Drottningholm Palace: A history
For more than 400 years, Drottningholm Palace has been a place for recreation and cultural encounters. Queen Dowager Hedvig Eleonora, Queen Lovisa Ulrika and King Gustav III have all left their mark on the palace and its surroundings. Today, it is the permanent home of King Carl XVI Gustaf and Queen Silvia.
The name Drottningholm dates back to the building that King Johan III had built in the late 16th century for his consort, Queen Katarina Jagellonika. This turreted two-storey building, which was designed by King Johan III's architect Willem Boy, was still standing when Queen Dowager Hedvig Eleonora bought the property from Magnus Gabriel de la Gardie in 1661, but it was destroyed by a fire later that same year. Architect Nicodemus Tessin the Elder was then commissioned to build a new palace that would be worthy of Sweden's position as one of Europe's mightiest nations at the time.
Under Tessin's leadership, a magnificent building was constructed featuring interiors that are among Sweden's finest early Baroque examples.
One of the highlights is Hedvig Eleonora's State Bedchamber, created by some of the country's leading artists and craftsmen, and the monumental staircase – which features beautiful marbling, perspective paintings and marble sculptures that bring the staircase to life with their glances and gestures – was a source of great pride to the architect. Tessin the Elder died in 1682, and the task of completing the construction of the palace was passed on to his son, Nicodemus Tessin the Younger. He completed his father’s work, for instance Karl XI's Gallery, with its paintings depicting battles from King Karl XI's Scanian War.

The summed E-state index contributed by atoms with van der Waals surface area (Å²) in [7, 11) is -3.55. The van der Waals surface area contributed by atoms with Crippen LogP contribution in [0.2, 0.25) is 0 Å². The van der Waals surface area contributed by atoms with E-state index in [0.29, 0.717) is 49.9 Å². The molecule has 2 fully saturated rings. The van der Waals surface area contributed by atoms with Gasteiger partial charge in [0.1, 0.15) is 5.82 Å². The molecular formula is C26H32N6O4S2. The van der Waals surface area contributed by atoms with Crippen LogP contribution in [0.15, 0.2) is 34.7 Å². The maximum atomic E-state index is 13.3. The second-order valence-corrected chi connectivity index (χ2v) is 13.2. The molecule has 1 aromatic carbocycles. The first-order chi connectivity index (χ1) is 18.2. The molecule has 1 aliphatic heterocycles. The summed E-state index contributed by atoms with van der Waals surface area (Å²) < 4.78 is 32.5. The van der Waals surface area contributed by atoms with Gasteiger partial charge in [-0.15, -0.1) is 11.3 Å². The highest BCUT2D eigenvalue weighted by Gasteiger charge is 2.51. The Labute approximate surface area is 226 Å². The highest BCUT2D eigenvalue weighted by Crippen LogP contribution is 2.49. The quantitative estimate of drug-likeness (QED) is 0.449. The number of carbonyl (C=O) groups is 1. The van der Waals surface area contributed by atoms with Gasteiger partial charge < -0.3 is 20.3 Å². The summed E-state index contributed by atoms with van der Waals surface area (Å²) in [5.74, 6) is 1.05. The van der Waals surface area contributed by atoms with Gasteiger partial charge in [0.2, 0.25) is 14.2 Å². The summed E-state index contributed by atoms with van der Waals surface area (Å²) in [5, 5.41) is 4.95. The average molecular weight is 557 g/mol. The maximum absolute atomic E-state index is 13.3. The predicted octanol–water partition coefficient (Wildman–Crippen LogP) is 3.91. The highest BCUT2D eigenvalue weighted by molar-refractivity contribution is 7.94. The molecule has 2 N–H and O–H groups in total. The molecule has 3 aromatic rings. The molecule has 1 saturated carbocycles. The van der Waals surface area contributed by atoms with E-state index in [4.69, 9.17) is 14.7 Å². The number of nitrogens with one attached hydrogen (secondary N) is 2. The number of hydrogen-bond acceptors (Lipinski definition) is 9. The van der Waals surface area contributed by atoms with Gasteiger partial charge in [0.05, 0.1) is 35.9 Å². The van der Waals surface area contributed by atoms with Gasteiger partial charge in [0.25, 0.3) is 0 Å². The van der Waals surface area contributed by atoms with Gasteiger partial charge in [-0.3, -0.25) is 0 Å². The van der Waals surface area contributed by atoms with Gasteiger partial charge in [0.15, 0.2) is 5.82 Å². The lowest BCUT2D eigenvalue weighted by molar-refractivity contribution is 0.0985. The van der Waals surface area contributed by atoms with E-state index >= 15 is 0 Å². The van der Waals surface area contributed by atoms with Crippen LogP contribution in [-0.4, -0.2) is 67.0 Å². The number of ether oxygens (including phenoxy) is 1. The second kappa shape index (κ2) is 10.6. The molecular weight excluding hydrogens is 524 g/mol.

The palace's golden age
Drottningholm was given to Princess Lovisa Ulrika of Prussia as a wedding gift when she married the heir to the Swedish throne, Prince Adolf Fredrik, in 1744. Lovisa Ulrika's time at Drottningholm was a new golden age for the palace. She was passionate about culture, and surrounded herself with poets, artists, scientists and writers. They held discussions, worked in the grounds and played music together.